My Little Chickadee (1940)

“My Little Chickadee” is a light, unpretentious send-up of the American Western filled with one-liners and innuendo galore. Starring Mae West and W.C. Fields, would one expect anything else? The film opens with Flower Belle in a stagecoach heading to her Aunt Lou’s house in the Midwestern town of Little Bend. The wagon is held up by the Latino “Masked Bandit”, who makes off with both the gold and Flower Belle. One of the other wagon passengers, Mrs. Gideon (Margaret Hamilton) tells the sheriff what has happened and a posse is sent to rescue Flower Belle. That evening Flower Belle returns to her Aunt Lou’s house on her own, quipping that she “wriggled out” of trouble and escaped… with some of the gold, which she says the Bandit gave her for her trouble. Oh sure. She sashays upstairs to her room and her Aunt Lou follows. For some reason Aunt Lou, who had been walking and talking like a typical Midwesterner up until now, follows West while mimicking her exaggerated hip swaying. She does this again in the courthouse, where she’s also dressed like her niece. There is no explanation why. Aunt Lou helps Flower Belle get settled in to her room, and moments after she leaves, the Masked Bandit returns for more of Flower Belle’s, er, hospitality. Mrs. Gideon happens to be walking by the house and sees the Bandit through Flower Belle’s window. Flower Belle is taken to court the next day to explain herself and to reveal … Continue reading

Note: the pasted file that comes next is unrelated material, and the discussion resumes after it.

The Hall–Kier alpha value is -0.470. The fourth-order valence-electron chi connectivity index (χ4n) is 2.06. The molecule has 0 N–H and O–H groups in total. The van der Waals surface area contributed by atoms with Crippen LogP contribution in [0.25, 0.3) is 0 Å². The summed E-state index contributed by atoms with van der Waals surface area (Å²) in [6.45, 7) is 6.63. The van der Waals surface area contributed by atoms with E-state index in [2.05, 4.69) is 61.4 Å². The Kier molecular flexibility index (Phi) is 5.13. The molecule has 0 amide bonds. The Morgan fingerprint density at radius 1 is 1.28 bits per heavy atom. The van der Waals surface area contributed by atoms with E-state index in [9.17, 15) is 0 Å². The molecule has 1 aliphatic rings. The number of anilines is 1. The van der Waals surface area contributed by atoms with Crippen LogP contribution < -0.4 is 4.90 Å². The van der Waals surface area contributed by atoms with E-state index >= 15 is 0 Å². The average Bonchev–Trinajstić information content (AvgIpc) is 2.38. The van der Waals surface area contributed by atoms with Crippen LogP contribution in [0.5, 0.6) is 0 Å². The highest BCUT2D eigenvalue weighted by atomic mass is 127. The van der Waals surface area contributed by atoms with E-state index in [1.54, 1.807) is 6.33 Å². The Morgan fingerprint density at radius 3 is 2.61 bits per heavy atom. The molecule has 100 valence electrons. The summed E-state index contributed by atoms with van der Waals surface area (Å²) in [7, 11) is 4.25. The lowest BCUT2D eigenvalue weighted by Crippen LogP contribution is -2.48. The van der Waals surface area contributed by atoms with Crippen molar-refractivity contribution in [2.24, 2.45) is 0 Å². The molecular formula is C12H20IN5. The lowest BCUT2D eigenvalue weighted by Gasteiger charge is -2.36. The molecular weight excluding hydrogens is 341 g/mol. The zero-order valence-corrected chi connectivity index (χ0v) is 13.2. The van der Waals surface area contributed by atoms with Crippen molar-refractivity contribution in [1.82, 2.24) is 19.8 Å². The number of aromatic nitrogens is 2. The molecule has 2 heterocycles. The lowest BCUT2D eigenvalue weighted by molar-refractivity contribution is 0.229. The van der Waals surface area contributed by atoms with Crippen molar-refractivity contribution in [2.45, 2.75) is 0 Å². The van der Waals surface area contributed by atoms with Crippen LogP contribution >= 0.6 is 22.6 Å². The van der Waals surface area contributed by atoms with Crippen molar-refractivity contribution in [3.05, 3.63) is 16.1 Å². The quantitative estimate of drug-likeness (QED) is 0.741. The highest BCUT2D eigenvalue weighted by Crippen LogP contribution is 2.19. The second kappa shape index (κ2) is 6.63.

The Big Trail (1930)

When “The Big Trail” (1930) arrived at the house a few weeks ago, it was the last of a long string of John Wayne films I’d decided to watch for what might be called “educational purposes”. To say Wayne is not my favorite actor is to understate the situation, yet I hadn’t given Wayne much of a chance recently. I figured if I was going to continue to publicly state my rather strong opinion about his films and his acting ability, I should do so with at least a couple dozen Wayne films under my belt. After viewing “The High and the Mighty”, “The Searchers” and “The Long Voyage Home”, the arrival of “The Big Trail” was no surprise to me, although by the time I popped it into the player, I had completely forgotten my original reason for wanting to see it: my hero, El Brendel. You’ve heard me say this before, and you’ll hear me say it again: “The Big Trail” is not a good film. John Wayne was young, tall, and beautiful — my gods, he was beautiful — but he couldn’t act his way out of a cool damp sack. He was clearly hired for his beefcakey attributes. This is made clear early in the film when he gets his hair wet and tousled and strikes an obvious pose for the camera. Not that I’m complaining, I’m just here to inform. This early talkie could be used as a checklist for all the techniques that had … Continue reading